About 25 years ago, my father, Gord Sr., spent a day on a trapline with Ray Dupuis Sr. in the Black Sturgeon area. At the time, my dad was about 56 and Dupuis was 60. It was late fall in the northwest, and not warm. The two men snaked through the woods, checking on Dupuis’ extensive trapline.
Normally, Dupuis would have done this alone, and as often as not would have spent the night in the bush, curled up in the back of his truck in a sleeping bag. Some nights the temperature would drop to -30 C. My dad, amazed at this, asked Dupuis why he would endure such a miserable night in the woods. Ray, with a smile told him, “It knocks the sissy out of you.”
Dupuis, a lifelong resident of Nipigon, is, in my estimation, the ultimate outdoorsman. At 86, he’s still a hunter, a trapper, an angler and, perhaps most importantly, a conservationist. His interest in the outdoors goes beyond consumption. He wants the province’s fish and wildlife to be there for his grandchildren and great grandchildren and he acts accordingly.
I first met Dupuis three decades ago, when I was a budding outdoor writer. At that point he was already a brook trout fishing legend in the Nipigon area, and something of a guru. Interviewing Dupuis was like meeting the Dalai Lama. Yet, he could not have been kinder to this green and slightly star-struck journalist. He was down to earth, humble, and funny.
A leader in catch and release
As a young man, Dupuis spent endless hours fishing speckled trout on the banks of the Nipigon. In the 1950s, he says, there were loads of brook trout from one to nine pounds in the river, but catching them was a trick, due to the log drives on the river.
“In those days they were always driving wood down the river,” said Dupuis. “And we got to know how to cast out between the logs and stick the point of our rod down underneath the logs and then reel. We got quite a few fish that way.”
Then, Dupuis says, things began to change.
Fishing pressure increased, as did the harvest. Water levels on the river began to yo-yo, a by-product of hydro generation, and rapidly changing water levels left trout eggs high and dry.
In the 1970s and 1980s, Dupuis says, he noticed a decline in the number of brook trout in the river. He began to release all the brookies he caught and encouraged other local trout anglers to do the same, but his promotion of live release for the famous Nipigon speckled trout was not always an easy sell. In fact, there was some kickback from a few locals.
“I haven’t kept a trout from the Nipigon River in over 25 years,” he says. “That live release…we got in quite a few heated discussions with other sport fishermen on that. But it’s workin’ real good.”
Angler of the Year
What Dupuis had to say about trout and their conservation mattered locally, because he was both a community leader and a great fisherman.
In the 1980s, the Ontario Molson Big Fish/OFAH Contest was the most high-profile angling event of its kind in Canada. Dupuis practically owned the brook trout catch and release category, and usually showed up in a couple other categories as well. In 1985, Dupuis was named Angler of the Year by the Big Fish contest for the many trophy-sized trout he caught and released.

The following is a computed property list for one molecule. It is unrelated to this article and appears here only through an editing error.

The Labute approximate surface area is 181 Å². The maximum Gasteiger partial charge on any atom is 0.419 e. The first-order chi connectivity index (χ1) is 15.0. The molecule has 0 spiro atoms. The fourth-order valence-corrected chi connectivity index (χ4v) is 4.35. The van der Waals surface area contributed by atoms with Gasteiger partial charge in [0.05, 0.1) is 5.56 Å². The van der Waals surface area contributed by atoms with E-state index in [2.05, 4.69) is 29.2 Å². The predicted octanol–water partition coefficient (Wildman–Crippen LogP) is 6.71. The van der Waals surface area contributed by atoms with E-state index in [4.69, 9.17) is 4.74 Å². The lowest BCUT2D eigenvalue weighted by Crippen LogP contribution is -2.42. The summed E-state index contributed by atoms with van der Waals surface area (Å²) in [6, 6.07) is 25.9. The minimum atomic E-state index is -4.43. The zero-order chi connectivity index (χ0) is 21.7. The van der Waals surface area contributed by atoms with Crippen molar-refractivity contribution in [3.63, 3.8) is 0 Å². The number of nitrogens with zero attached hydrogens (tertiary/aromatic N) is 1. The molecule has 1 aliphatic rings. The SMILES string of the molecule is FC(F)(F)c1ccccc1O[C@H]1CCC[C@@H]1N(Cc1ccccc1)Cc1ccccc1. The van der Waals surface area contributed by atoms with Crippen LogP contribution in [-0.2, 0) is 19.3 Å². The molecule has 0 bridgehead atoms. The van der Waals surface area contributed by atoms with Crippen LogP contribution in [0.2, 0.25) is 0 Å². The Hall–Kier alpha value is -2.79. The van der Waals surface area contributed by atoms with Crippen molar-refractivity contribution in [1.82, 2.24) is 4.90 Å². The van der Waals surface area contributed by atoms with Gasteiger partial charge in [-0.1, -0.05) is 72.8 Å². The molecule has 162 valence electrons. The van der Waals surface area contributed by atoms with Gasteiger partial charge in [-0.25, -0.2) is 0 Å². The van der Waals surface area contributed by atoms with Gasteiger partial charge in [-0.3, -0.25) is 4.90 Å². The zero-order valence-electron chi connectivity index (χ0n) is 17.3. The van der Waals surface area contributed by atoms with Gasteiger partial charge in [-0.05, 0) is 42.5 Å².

Rob Swainson worked closely with Dupuis on the rehabilitation of the Nipigon brook trout. Now retired, Swainson was an Ontario Ministry of Natural Resources and Forestry biologist in Nipigon for nearly three decades. Dupuis credits Swainson with pushing for many of the regulation changes that helped save the Nipigon brook trout and Swainson has high praise for the veteran Nipigon angler.
“Ray was the first to raise the alarm bells and ask the MNR to do something about the (brook trout) decline,” said Swainson. “His help allowed me to right away tackle the real issues … water level fluctuations and over-fishing. Ray’s vocal support of the proposed recovery efforts was instrumental in garnering the public’s support.”
A well-earned accolade
In 2018, Dupuis was nominated for the Freshwater Fishing Hall of Fame by his childhood friend, Dan Gapen. A well-known name in the North American fishing industry for his writing and tackle company, Gapen was already a member of the Hall of Fame. Gapen’s father, Don, owned the Chalet Lodge on the Nipigon River, which in its day was one of the most prestigious angling destinations in North America.
Gapen and Dupuis were close childhood friends and spent many formative days together fishing and guiding. They largely lost track of each other as adults. Then Gapen returned to Nipigon for the celebration of the hundredth anniversary of the world record brook trout in 2015, and the two reconnected.
Dupuis was inducted in March of 2019, in Minneapolis, Minnesota at the Sportsmen’s Show, surrounded by many of his kids and grandkids who travelled from all over North America for the ceremony.
This past summer, I bumped into Dupuis at the Nipigon Marina. He was heading out on the river by himself, with just a couple of rods and a few of his home-tied “cockatouche” sculpin flies in the boat. We chatted about the fishing, he asked about my dad, and then he was off in pursuit of brook trout; his enthusiasm for the wilderness still plainly evident after nearly nine decades.
We should all be so lucky.
Originally published in the Fall 2019 issue of Ontario OUT of DOORS